Georgia Pecan Industry Loses One of its Champions
In a way, I owe my career as a pecan specialist partially to Hilton, along with other folks like Tom Crocker, Bill Goff, Bruce Wood, and a growing list of people too long to name, the more I think about it, who taught me about pecans. Hilton was the first person to take me around and introduce me to nearly every pecan grower around Albany, Georgia. That first year in Albany, we spent many days driving around visiting orchards in the area. Those days gave me a foot in the door, taught me about pecans from the growers’ perspective, and helped the growers open up to me, which led to my own pecan experience and being hired for the position I’ve held for the last 15 years. Through those years, I’ve worked closely with Hilton on many projects.
By now, most of you have heard of Hilton’s passing on July 4 of this year. Hilton’s contributions to the Georgia and U.S. pecan industry are too many to list here. He had a long career in the chemical industry working for Thompson Hayward Chemical, Griffin Chemical, and UPI through the years. He also was co-owner of NIPAN, LLC, the company that makes foliar Nickel products, and sold crop insurance for Andrew Avery Insurance Agency. Hilton also grew pecans himself through the years and served as a consultant for many growers.
Even with all these accomplishments, Hilton’s greatest contributions to the pecan industry originated with his two terms as President of the Georgia Pecan Growers Association (GPGA). He developed the GPGA into—in my opinion—the progressive leader of the U.S. pecan industry and testified three separate times before Congress on behalf of pecan growers. Were it not for Hilton’s determination and passion for the industry, we would likely not have pecan crop insurance, inclusion in the many U.S. Department of Agriculture’s conservation and emergency disaster programs, participation the USDA Market Access Program to aid in building the export market, and many other recent developments in the U.S. pecan industry, which have helped to legitimize pecans in the eyes of many who used to ignore or dismiss pecans as too minor a crop to matter.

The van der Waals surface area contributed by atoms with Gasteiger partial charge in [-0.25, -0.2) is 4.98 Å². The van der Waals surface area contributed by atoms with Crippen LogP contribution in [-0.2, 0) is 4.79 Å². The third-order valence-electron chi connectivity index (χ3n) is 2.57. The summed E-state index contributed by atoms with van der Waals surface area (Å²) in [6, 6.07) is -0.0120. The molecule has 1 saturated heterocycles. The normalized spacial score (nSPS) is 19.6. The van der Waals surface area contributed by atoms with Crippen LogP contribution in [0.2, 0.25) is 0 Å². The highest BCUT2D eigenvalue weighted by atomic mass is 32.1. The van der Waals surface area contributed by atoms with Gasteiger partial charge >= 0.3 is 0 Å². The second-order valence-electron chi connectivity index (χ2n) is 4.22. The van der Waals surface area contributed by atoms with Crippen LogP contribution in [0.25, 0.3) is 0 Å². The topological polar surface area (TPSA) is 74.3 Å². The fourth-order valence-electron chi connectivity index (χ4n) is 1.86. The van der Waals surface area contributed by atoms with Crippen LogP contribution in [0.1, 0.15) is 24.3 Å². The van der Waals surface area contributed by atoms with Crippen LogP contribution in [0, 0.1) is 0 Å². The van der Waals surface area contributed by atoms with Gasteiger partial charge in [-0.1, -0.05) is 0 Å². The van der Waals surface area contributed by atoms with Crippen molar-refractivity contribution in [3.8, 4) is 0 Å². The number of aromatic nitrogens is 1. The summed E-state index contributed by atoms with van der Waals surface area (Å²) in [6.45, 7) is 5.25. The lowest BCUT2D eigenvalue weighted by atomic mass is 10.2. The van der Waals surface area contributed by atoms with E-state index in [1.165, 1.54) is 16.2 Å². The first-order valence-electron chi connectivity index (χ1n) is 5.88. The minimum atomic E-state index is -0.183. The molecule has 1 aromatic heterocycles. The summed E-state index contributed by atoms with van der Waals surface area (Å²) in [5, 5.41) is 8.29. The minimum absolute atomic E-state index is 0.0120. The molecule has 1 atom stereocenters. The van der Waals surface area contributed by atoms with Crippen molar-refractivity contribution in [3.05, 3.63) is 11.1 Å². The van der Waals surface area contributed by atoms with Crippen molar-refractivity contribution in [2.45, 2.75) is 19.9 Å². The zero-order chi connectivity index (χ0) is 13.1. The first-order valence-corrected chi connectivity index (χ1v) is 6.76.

Hilton ruffled feathers along the way, but he knew how to get things done and he always had the grower’s best interest at heart. It is a testament to his loyalty to pecan growers that many of his contributions to the pecan industry came at a time when he didn’t actively grow pecans himself and, to use one of his own terms, when he “didn’t have a dog in the fight.”
I remember years ago when Hilton attended every county production meeting we held across the state of Georgia, as soon as Will, Jason, and I were done with our presentations, Hilton would get up to speak on behalf of the GPGA. He would speak and speak and speak for quite a while. It is usually all most folks can do to listen to Jason Brock, Will Hudson, and me; so eyes would roll and everyone was ready to go home by the end. But Hilton’s lengthy speeches had a purpose, which was to take this industry to where it is today. Thanks to Hilton, we now have a voice.
Hilton would always begin these speeches by saying “I know most of you out there, most of you know me, but if you don’t you’ve probably heard of me.” Since we have so many new people in the industry now, there may be some people out there who do not know of Hilton Segler. But you should.
Hilton, we thank you for your service to the pecan industry. You will be missed.